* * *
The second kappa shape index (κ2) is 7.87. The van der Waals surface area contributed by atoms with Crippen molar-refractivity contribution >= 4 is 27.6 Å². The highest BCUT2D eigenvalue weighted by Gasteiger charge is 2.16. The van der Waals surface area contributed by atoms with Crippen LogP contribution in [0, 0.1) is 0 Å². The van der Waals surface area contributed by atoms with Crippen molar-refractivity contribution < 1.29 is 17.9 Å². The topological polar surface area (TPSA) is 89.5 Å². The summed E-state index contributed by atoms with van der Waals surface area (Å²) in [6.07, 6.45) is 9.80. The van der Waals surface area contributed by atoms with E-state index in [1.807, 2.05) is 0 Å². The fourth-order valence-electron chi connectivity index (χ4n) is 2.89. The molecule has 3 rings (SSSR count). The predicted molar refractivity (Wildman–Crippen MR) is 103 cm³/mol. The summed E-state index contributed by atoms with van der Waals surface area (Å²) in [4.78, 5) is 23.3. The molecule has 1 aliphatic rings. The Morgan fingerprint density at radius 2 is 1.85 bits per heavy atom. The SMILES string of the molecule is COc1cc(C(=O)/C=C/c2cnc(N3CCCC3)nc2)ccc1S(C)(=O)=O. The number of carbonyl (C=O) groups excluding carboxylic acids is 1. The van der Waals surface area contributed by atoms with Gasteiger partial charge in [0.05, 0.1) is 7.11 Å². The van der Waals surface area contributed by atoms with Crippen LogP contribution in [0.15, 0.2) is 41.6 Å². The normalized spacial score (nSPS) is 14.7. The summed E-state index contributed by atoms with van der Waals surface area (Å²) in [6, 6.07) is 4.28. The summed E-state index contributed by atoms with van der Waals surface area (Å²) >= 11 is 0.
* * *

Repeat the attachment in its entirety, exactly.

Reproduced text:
The second kappa shape index (κ2) is 7.87. The van der Waals surface area contributed by atoms with Crippen molar-refractivity contribution >= 4 is 27.6 Å². The highest BCUT2D eigenvalue weighted by Gasteiger charge is 2.16. The van der Waals surface area contributed by atoms with Crippen LogP contribution in [0, 0.1) is 0 Å². The van der Waals surface area contributed by atoms with Crippen molar-refractivity contribution < 1.29 is 17.9 Å². The topological polar surface area (TPSA) is 89.5 Å². The summed E-state index contributed by atoms with van der Waals surface area (Å²) in [6.07, 6.45) is 9.80. The van der Waals surface area contributed by atoms with E-state index in [1.807, 2.05) is 0 Å². The fourth-order valence-electron chi connectivity index (χ4n) is 2.89. The molecule has 3 rings (SSSR count). The predicted molar refractivity (Wildman–Crippen MR) is 103 cm³/mol. The summed E-state index contributed by atoms with van der Waals surface area (Å²) in [4.78, 5) is 23.3. The molecule has 1 aliphatic rings. The Morgan fingerprint density at radius 2 is 1.85 bits per heavy atom. The SMILES string of the molecule is COc1cc(C(=O)/C=C/c2cnc(N3CCCC3)nc2)ccc1S(C)(=O)=O. The number of carbonyl (C=O) groups excluding carboxylic acids is 1. The van der Waals surface area contributed by atoms with Gasteiger partial charge in [0.05, 0.1) is 7.11 Å². The van der Waals surface area contributed by atoms with Crippen LogP contribution in [0.15, 0.2) is 41.6 Å². The normalized spacial score (nSPS) is 14.7. The summed E-state index contributed by atoms with van der Waals surface area (Å²) in [6, 6.07) is 4.28. The summed E-state index contributed by atoms with van der Waals surface area (Å²) >= 11 is 0.